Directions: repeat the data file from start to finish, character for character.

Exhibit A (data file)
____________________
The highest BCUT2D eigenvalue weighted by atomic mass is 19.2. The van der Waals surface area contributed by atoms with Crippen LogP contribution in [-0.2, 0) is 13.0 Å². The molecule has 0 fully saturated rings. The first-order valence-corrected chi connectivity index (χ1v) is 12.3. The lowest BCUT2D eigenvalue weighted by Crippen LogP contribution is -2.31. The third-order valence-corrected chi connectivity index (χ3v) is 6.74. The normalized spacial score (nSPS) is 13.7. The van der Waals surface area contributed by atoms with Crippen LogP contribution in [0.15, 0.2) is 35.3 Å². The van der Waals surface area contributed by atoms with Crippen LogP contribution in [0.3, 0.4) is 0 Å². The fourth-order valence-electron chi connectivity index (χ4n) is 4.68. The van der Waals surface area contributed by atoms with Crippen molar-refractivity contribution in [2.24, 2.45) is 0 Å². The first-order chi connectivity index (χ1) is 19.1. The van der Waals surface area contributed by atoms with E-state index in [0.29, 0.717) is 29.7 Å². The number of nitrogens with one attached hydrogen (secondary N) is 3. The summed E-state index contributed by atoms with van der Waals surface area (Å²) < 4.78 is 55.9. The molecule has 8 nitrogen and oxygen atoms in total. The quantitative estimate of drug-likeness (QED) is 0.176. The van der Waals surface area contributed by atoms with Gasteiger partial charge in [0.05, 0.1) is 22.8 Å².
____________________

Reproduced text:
The highest BCUT2D eigenvalue weighted by atomic mass is 19.2. The van der Waals surface area contributed by atoms with Crippen LogP contribution in [-0.2, 0) is 13.0 Å². The molecule has 0 fully saturated rings. The first-order valence-corrected chi connectivity index (χ1v) is 12.3. The lowest BCUT2D eigenvalue weighted by Crippen LogP contribution is -2.31. The third-order valence-corrected chi connectivity index (χ3v) is 6.74. The normalized spacial score (nSPS) is 13.7. The van der Waals surface area contributed by atoms with Crippen LogP contribution in [0.15, 0.2) is 35.3 Å². The van der Waals surface area contributed by atoms with Crippen LogP contribution in [0.3, 0.4) is 0 Å². The fourth-order valence-electron chi connectivity index (χ4n) is 4.68. The van der Waals surface area contributed by atoms with Crippen molar-refractivity contribution in [2.24, 2.45) is 0 Å². The first-order chi connectivity index (χ1) is 19.1. The van der Waals surface area contributed by atoms with E-state index in [0.29, 0.717) is 29.7 Å². The number of nitrogens with one attached hydrogen (secondary N) is 3. The summed E-state index contributed by atoms with van der Waals surface area (Å²) < 4.78 is 55.9. The molecule has 8 nitrogen and oxygen atoms in total. The quantitative estimate of drug-likeness (QED) is 0.176. The van der Waals surface area contributed by atoms with Gasteiger partial charge in [0.05, 0.1) is 22.8 Å².